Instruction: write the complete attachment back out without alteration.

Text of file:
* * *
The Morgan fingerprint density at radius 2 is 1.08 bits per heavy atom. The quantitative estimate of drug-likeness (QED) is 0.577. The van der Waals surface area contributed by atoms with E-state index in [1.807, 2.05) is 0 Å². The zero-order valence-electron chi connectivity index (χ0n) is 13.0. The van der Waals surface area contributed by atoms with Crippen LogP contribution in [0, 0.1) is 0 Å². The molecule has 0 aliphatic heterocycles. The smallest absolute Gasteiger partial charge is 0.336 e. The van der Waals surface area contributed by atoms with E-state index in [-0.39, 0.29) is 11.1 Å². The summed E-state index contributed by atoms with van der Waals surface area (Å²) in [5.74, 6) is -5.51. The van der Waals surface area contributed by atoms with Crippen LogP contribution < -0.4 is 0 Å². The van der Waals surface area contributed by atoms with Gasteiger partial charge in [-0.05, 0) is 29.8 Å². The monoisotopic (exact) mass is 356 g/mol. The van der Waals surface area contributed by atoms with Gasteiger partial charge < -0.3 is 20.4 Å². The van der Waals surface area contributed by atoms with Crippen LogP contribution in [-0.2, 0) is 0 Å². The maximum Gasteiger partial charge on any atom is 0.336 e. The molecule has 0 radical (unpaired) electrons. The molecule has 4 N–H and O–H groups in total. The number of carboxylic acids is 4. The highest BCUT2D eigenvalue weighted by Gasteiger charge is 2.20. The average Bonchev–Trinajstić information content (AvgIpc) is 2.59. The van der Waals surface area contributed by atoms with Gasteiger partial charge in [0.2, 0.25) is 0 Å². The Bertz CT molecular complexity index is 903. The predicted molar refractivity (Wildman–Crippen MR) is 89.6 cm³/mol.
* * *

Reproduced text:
The Morgan fingerprint density at radius 2 is 1.08 bits per heavy atom. The quantitative estimate of drug-likeness (QED) is 0.577. The van der Waals surface area contributed by atoms with E-state index in [1.807, 2.05) is 0 Å². The zero-order valence-electron chi connectivity index (χ0n) is 13.0. The van der Waals surface area contributed by atoms with Crippen LogP contribution in [0, 0.1) is 0 Å². The molecule has 0 aliphatic heterocycles. The smallest absolute Gasteiger partial charge is 0.336 e. The van der Waals surface area contributed by atoms with E-state index in [-0.39, 0.29) is 11.1 Å². The summed E-state index contributed by atoms with van der Waals surface area (Å²) in [5.74, 6) is -5.51. The van der Waals surface area contributed by atoms with Crippen LogP contribution < -0.4 is 0 Å². The van der Waals surface area contributed by atoms with Gasteiger partial charge in [-0.05, 0) is 29.8 Å². The monoisotopic (exact) mass is 356 g/mol. The van der Waals surface area contributed by atoms with Gasteiger partial charge < -0.3 is 20.4 Å². The van der Waals surface area contributed by atoms with Crippen LogP contribution in [-0.2, 0) is 0 Å². The maximum Gasteiger partial charge on any atom is 0.336 e. The molecule has 0 radical (unpaired) electrons. The molecule has 4 N–H and O–H groups in total. The number of carboxylic acids is 4. The highest BCUT2D eigenvalue weighted by Gasteiger charge is 2.20. The average Bonchev–Trinajstić information content (AvgIpc) is 2.59. The van der Waals surface area contributed by atoms with Gasteiger partial charge in [0.2, 0.25) is 0 Å². The Bertz CT molecular complexity index is 903. The predicted molar refractivity (Wildman–Crippen MR) is 89.6 cm³/mol.